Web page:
Matti Anttila of Grain & Barrel
How were you introduced to hunting?
I was introduced to hunting by my grandfather in Finland. He was in Finnish special forces in WWII and was quite a remarkable shot. I used to spend summers there growing up and was usually able to catch the beginning of duck, partridge and pheasant seasons before I left to go back to school. As I got older I would participating in fox hunts during the fall and winter and then was invited on my first moose hunt as a teenager.
Tell us about your first hunt?
I remember one of my first hunts when I was probably 9 or 10. I was pheasant hunting with my grandfather. I remember taking a shot, but not being 100% focused. My grandfather quickly followed up with a shot that was spot on. I realized at that point that I needed to become a better / more focused shot as I wouldn’t being seeing many second chances otherwise.
How did you get into the spirits business?
I was working down in Brazil for JP Morgan’s investment bank in my 20’s. I discovered Brazil’s national spirit cachaca, which was big down there, but relatively unknown in the U.S. I didn’t love what I was doing and thought building a spirits brand would be a lot more fun.
What’s one hunting skill that you most want to improve?
I do a lot of wingshooting and have always struggled with left crossing shots.
What conservation organizations do you support with your time and money?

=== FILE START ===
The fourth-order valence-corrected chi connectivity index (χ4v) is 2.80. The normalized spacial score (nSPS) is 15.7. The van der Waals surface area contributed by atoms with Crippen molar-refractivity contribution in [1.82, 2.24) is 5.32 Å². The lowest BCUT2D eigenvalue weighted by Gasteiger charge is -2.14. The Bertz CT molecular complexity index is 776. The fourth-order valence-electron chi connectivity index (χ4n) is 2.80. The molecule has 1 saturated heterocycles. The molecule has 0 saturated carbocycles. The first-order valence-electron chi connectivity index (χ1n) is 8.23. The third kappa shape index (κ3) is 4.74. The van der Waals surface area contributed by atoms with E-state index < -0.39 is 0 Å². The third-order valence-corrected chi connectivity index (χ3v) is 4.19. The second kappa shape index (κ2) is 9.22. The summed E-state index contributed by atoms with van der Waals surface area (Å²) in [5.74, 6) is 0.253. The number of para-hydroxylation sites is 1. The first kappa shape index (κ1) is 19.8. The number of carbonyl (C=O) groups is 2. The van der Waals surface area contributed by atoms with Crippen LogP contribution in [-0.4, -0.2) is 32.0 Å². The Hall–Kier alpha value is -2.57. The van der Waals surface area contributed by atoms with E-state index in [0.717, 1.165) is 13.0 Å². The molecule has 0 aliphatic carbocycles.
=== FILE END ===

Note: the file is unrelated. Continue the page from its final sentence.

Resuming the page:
This past year I’ve donated to the Rocky Mountain Elk Foundation, Ducks Unlimited and Pheasants Unlimited. I experienced my first Elk hunt a couple years ago in Montana and had a phenomenal time. It was my first experience big game hunting in the states. Since then I’ve broadened my support for conservation groups beyond just birds. I’ve also collaborated with the local DU chapter in Charleston for SEWE, providing Dixie for events. It’s something I look forward to doing more of as we expand the brand.
In all of the years of hunting what is the most important lesson you have learned from the outdoors?
To relax and just enjoy being out there. Somedays I’m shooting great, other days I’m off, but at the end of the day it’s all about being out in nature. I think that applies to a lot of things in life. We can get caught up with the task at hand, but we forget to step back and reflect on the beauty around us.
Tell me how and where Dixie Vodka is made and what makes it so unique.
Dixie comes out of Charleston, South Carolina, an amazing city with phenomenal people and a rich history. Everything is sourced regionally, so it really is a true Southern product. We distill it 6x from non-GMO corn and then use an extra finishing step to create an exceptionally smooth vodka. For our flavored varieties, we source and blend natural ingredients into our base vodka, all with a unique regional angle. My favorite is our black pepper vodka. We seep Serrano peppers and Szechuan black pepper corn in separate batches for one week each, and then blend them back together. The result is a fantastic, savory pepper vodka that is exceptional in a bloody mary.
What do you like to drink after a hunting day/weekend/trip?
I had a fun experience in England last year shooting pheasant and partridge where they drank before, during and after. Lots of fun, but not recommended. For me it depends on the temperature. If it’s cool and a fire is going I’ll usually have a Dixie Mule or our Chicken Cock bourbon on the rocks with a splash of water. If it’s warmer I like our Dixie Southern Vodka with club soda and a lime. Keep it simple and refreshing. For those morning duck hunts where we’re done for the day before lunch I’ll definitely go for a Dixie Bloody Mary.
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